Most actors don't want to look stupid on stage when they perform.
But actors at Moffat County High School do -- and they don't want to just look stupid -- they want to make fools of themselves.
The title of the play the MCHS theater department is performing for the next three nights -- "Fools" -- says it all.
Set in a small village, the play revolves around a schoolteacher who takes a job in a community in which everyone is a fool.
But it's not their fault.
The village has been struck with a curse that leaves its residents stumbling, bumbling, confused and forgetful.
It's the teacher's job to break the curse.
The curse, students say, makes for fun acting.
Acting ignorant, which is the goal, takes some of the pressure off, said freshman cast member Lacey Hoffman.
"If you do something stupid, it's part of the play," she said.
Junior Drew Lyon plays Leon the schoolteacher, the only intelligent character in the performance.
He said it is difficult to keep a straight face during some of the goofy scenes and tried to describe the tone of the performance.
"I wouldn't say it's cheesy, but it's that sort of humor," he said. "It has a cheesy edge."
Lyon said "Fools" requires a different mindset for him and many of the actors who were involved in last fall's musical.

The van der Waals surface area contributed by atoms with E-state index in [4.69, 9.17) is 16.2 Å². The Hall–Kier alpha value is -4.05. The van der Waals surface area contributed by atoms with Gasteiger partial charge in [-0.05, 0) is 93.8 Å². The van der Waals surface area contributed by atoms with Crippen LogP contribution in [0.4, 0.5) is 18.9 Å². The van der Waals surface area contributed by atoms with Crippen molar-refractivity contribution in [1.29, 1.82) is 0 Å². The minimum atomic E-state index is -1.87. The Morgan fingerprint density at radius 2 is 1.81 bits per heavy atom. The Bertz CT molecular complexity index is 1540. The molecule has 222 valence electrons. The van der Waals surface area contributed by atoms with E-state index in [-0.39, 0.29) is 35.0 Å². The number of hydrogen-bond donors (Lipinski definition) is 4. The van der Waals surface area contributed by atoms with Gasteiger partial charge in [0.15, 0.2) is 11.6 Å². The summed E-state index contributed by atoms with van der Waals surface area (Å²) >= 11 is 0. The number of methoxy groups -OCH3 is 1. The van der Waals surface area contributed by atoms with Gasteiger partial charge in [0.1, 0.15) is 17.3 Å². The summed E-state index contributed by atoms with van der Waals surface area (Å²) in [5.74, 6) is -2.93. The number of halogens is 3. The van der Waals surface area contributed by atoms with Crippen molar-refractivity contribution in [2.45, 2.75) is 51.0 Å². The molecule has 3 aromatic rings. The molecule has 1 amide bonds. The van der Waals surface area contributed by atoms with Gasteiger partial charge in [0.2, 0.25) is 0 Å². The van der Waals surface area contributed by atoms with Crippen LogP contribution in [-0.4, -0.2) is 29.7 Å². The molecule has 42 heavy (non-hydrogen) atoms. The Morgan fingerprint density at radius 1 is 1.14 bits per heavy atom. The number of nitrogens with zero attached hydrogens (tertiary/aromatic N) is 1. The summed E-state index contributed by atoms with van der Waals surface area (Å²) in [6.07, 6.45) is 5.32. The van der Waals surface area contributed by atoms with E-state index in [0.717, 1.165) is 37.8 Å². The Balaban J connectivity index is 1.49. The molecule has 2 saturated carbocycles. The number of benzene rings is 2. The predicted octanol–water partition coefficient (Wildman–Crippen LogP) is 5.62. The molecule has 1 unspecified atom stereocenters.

"It's a direct turn around from 'Les Miserables,'" he said.
While the actors on stage can let loose with goofiness this weekend, so will the audience.
Parker Jones, a 2002 MCHS graduate, volunteered to hold signs prompting the audience to laugh at the cheesy jokes, cheer for the hero and boo at the villain.
"I definitely like getting people hyped because I'm a little crazy myself," he said.
Director Amy Coleman said the actors have taken advantage of the goofy plot and characters.
"They've had fun because there's so much flexibility," she said. "There's no limit to how far they can stretch it."
She said people of all ages who just need a laugh could enjoy the performance.
"It's fun," Coleman said. "People can come and forget about things like war and everything else for two hours."
The plot also involves a love story, which senior Maggie Rugh said makes the play all the better.
"It's funny and everyone likes to laugh," she said. "And it's a love story, and everyone likes love stories."
Josh Nichols can be reached at 824-7031 or firstname.lastname@example.org.